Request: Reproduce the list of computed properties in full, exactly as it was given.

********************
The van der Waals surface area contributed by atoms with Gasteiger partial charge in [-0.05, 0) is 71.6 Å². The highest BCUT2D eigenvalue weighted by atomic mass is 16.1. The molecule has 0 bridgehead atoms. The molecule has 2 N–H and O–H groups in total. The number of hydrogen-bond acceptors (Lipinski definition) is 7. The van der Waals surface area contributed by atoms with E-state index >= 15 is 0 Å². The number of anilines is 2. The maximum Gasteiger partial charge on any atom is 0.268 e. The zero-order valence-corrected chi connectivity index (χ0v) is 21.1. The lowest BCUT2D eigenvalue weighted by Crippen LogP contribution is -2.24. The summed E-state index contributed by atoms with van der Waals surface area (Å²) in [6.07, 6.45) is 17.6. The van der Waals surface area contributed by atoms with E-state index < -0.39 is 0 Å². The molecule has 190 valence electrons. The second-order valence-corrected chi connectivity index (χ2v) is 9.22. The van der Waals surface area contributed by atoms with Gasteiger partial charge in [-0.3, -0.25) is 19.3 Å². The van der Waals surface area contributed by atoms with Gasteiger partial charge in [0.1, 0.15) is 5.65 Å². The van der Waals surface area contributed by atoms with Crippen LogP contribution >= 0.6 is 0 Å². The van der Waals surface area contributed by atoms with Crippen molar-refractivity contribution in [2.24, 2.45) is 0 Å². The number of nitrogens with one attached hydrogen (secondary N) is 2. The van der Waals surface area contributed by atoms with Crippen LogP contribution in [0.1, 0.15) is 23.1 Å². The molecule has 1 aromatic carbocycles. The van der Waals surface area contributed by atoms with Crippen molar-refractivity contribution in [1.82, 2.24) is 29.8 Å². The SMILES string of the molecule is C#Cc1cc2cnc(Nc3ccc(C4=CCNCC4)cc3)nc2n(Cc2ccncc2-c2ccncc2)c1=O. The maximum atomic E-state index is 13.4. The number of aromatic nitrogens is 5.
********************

The van der Waals surface area contributed by atoms with Gasteiger partial charge in [-0.05, 0) is 71.6 Å². The highest BCUT2D eigenvalue weighted by atomic mass is 16.1. The molecule has 0 bridgehead atoms. The molecule has 2 N–H and O–H groups in total. The number of hydrogen-bond acceptors (Lipinski definition) is 7. The van der Waals surface area contributed by atoms with E-state index >= 15 is 0 Å². The number of anilines is 2. The maximum Gasteiger partial charge on any atom is 0.268 e. The zero-order valence-corrected chi connectivity index (χ0v) is 21.1. The lowest BCUT2D eigenvalue weighted by Crippen LogP contribution is -2.24. The summed E-state index contributed by atoms with van der Waals surface area (Å²) in [6.07, 6.45) is 17.6. The van der Waals surface area contributed by atoms with E-state index < -0.39 is 0 Å². The molecule has 190 valence electrons. The second-order valence-corrected chi connectivity index (χ2v) is 9.22. The van der Waals surface area contributed by atoms with Gasteiger partial charge in [-0.3, -0.25) is 19.3 Å². The van der Waals surface area contributed by atoms with Gasteiger partial charge in [0.1, 0.15) is 5.65 Å². The van der Waals surface area contributed by atoms with Crippen LogP contribution >= 0.6 is 0 Å². The van der Waals surface area contributed by atoms with Crippen molar-refractivity contribution in [2.24, 2.45) is 0 Å². The number of nitrogens with one attached hydrogen (secondary N) is 2. The van der Waals surface area contributed by atoms with Crippen LogP contribution in [0.1, 0.15) is 23.1 Å². The molecule has 1 aromatic carbocycles. The van der Waals surface area contributed by atoms with Crippen molar-refractivity contribution in [1.82, 2.24) is 29.8 Å². The SMILES string of the molecule is C#Cc1cc2cnc(Nc3ccc(C4=CCNCC4)cc3)nc2n(Cc2ccncc2-c2ccncc2)c1=O. The maximum atomic E-state index is 13.4. The number of aromatic nitrogens is 5.